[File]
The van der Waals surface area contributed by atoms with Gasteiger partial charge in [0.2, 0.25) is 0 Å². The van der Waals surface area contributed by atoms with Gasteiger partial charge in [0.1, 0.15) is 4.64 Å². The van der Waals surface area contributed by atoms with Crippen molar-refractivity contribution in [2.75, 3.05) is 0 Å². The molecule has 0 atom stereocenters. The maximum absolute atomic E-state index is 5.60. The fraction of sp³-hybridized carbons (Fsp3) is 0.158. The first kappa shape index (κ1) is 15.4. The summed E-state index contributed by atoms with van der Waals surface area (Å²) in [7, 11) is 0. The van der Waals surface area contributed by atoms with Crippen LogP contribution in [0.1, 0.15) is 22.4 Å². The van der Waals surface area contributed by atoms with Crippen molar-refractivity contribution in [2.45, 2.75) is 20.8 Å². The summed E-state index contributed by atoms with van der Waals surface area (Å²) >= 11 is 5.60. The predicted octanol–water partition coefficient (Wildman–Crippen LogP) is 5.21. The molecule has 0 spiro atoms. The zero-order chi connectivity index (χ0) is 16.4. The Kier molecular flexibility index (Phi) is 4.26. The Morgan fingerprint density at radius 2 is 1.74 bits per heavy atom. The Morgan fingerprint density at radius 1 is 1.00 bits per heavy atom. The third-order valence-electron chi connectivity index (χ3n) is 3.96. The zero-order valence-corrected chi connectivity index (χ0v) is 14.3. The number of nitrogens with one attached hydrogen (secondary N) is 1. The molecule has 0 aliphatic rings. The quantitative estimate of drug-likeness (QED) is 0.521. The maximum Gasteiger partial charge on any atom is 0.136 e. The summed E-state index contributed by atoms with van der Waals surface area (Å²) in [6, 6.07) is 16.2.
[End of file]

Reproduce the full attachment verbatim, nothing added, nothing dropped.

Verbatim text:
The van der Waals surface area contributed by atoms with Gasteiger partial charge in [0.2, 0.25) is 0 Å². The van der Waals surface area contributed by atoms with Gasteiger partial charge in [0.1, 0.15) is 4.64 Å². The van der Waals surface area contributed by atoms with Crippen molar-refractivity contribution in [2.75, 3.05) is 0 Å². The molecule has 0 atom stereocenters. The maximum absolute atomic E-state index is 5.60. The fraction of sp³-hybridized carbons (Fsp3) is 0.158. The first kappa shape index (κ1) is 15.4. The summed E-state index contributed by atoms with van der Waals surface area (Å²) in [7, 11) is 0. The van der Waals surface area contributed by atoms with Crippen LogP contribution in [0.1, 0.15) is 22.4 Å². The van der Waals surface area contributed by atoms with Crippen molar-refractivity contribution in [2.45, 2.75) is 20.8 Å². The summed E-state index contributed by atoms with van der Waals surface area (Å²) >= 11 is 5.60. The predicted octanol–water partition coefficient (Wildman–Crippen LogP) is 5.21. The molecule has 0 spiro atoms. The zero-order chi connectivity index (χ0) is 16.4. The Kier molecular flexibility index (Phi) is 4.26. The Morgan fingerprint density at radius 2 is 1.74 bits per heavy atom. The Morgan fingerprint density at radius 1 is 1.00 bits per heavy atom. The third-order valence-electron chi connectivity index (χ3n) is 3.96. The zero-order valence-corrected chi connectivity index (χ0v) is 14.3. The number of nitrogens with one attached hydrogen (secondary N) is 1. The molecule has 0 aliphatic rings. The quantitative estimate of drug-likeness (QED) is 0.521. The maximum Gasteiger partial charge on any atom is 0.136 e. The summed E-state index contributed by atoms with van der Waals surface area (Å²) in [6, 6.07) is 16.2.